What is a solar tree?

A solar tree is a vertical structure (usually a pillar), made to support solar panels to collect solar energy and deliver electrical energy. The arrangement of solar panels on this pillar resembles the leaves of trees, and that is why this type of structure is called a solar tree. It is important to say here that solar trees do not represent a technological advancement in the field of energy harvesting, but they give a new design solution to the existing problem of spacious solar installations. A depiction of a solar tree is shown in Fig. 1.

A depiction of a solar tree.
Figure 1: A depiction of a solar tree.

Solar panel installations usually require lots of space when they are laid on empty land. Moreover, the presence of a nearby structure or building is not favorable for photovoltaic (PV) installation because the structures in the vicinity might produce shade that can partially or fully cover the PV installation at any time of day. This shade reduces the power output from shaded panels, thereby reducing the output from the PV installation. A solar tree can mitigate these limitations of solar installation by innovative design solution of arranging solar panels vertically. Apart from their obvious advantage of electricity generation, the solar trees can also provide shade to the people or cars in the daytime., and if they are installed with lights, they can provide light in the nighttime. The problem that solar tree do face is the vertically arranged stacks of solar panels causes shading on panels beneath. In order to avoid or minimize this issue of shading, phyllotaxy is considered.

Phyllotaxy (a way to identify the structure of a solar tree)

Phyllotaxy, in botanical terms, is the arrangement of leaves when they are connected to the stem. Generally, the arrangements can be divided into two basic classes (opposite and alternate), but 5 (five) types can be seen typically. These types are opposite, alternate, decussate, whorled, and spiral as shown in Fig. 2(a).

(a) Phyllotaxy and its types. (b) Some arrangement of leaves around the stem.
Figure 2: (a) Phyllotaxy and its types. (b) Some arrangement of leaves around the stem.


In the opposite arrangement, the leaves have a mirrored leaf on the other side of the stem. The leaves are 180 degrees apart. The other successive pair will be aligned on top of the previous pair, but will be separated by some length.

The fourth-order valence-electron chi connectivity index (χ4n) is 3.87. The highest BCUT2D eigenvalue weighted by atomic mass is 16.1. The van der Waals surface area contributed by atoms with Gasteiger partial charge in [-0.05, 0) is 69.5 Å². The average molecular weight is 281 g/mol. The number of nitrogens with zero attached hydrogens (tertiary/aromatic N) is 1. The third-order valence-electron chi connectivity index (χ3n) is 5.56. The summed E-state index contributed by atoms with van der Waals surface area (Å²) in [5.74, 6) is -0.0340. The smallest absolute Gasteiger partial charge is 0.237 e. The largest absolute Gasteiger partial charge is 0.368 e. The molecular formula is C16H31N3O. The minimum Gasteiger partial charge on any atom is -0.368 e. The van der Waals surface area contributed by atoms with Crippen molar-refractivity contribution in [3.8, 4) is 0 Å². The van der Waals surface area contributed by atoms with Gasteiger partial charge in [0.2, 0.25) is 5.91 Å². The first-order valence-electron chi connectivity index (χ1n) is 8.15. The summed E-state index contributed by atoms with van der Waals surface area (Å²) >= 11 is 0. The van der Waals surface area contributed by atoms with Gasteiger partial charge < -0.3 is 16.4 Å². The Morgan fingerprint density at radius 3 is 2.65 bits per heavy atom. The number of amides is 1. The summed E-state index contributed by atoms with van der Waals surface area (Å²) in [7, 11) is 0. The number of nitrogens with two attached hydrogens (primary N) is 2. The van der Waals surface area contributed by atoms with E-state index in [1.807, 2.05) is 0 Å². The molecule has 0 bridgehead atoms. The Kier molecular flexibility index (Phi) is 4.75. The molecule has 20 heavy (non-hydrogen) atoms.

In an alternate pattern, the leaves are arranged in a fashion that each leaf will have mirrored leaf on the other side of the stem but at a different height along the stem.

Decussate (common arrangement in a solar tree)

In the decussate system, the leaves can be opposite but the other pair of leaves present at another segment of the stem will have a different angle of 90 degrees. The decussate system is a type of opposite arrangement.

Whorled (common arrangement in a solar tree)

In a whorled pattern, there is a bunch of leaves that are present at one point of the stem and these leaves repeat themselves along with different segments (height) of the stem. Whorled is closely related to opposite but has more number of leaves.


For a spiral pattern, leaves make a spiral pattern when they repeat themselves at another segment of the stem. A spiral pattern is also a type of alternate.

The alternate pattern has many interesting forms, which are also readily present in nature. The alternate system can usually be represented by a fraction of the Fibonnaci series (1,1,2,3,5,8,13,21,…..). Every 1-3 term in the Fibonacci series can yield the angle of separation in an alternate pattern. For example, if we take 1st (1) and 3rd (2) terms of the series, their division (1/2) will yield an angle of separation of 180 degrees. For terms 2 and 5, we will have an angle of separation of 144 degrees. Every term of the Fibonacci series, when divides by its previous term, yields answers close to the golden ratio (1.618). The golden ratio allows the maximum non-repetition of the leaves along the same vertical plane and therefore many species of plants have leaves that are arranged in these patterns to get maximum sunlight and to channel the flow of water during rain. Leaves with other arrangements than these can also be found in nature.

Further readings

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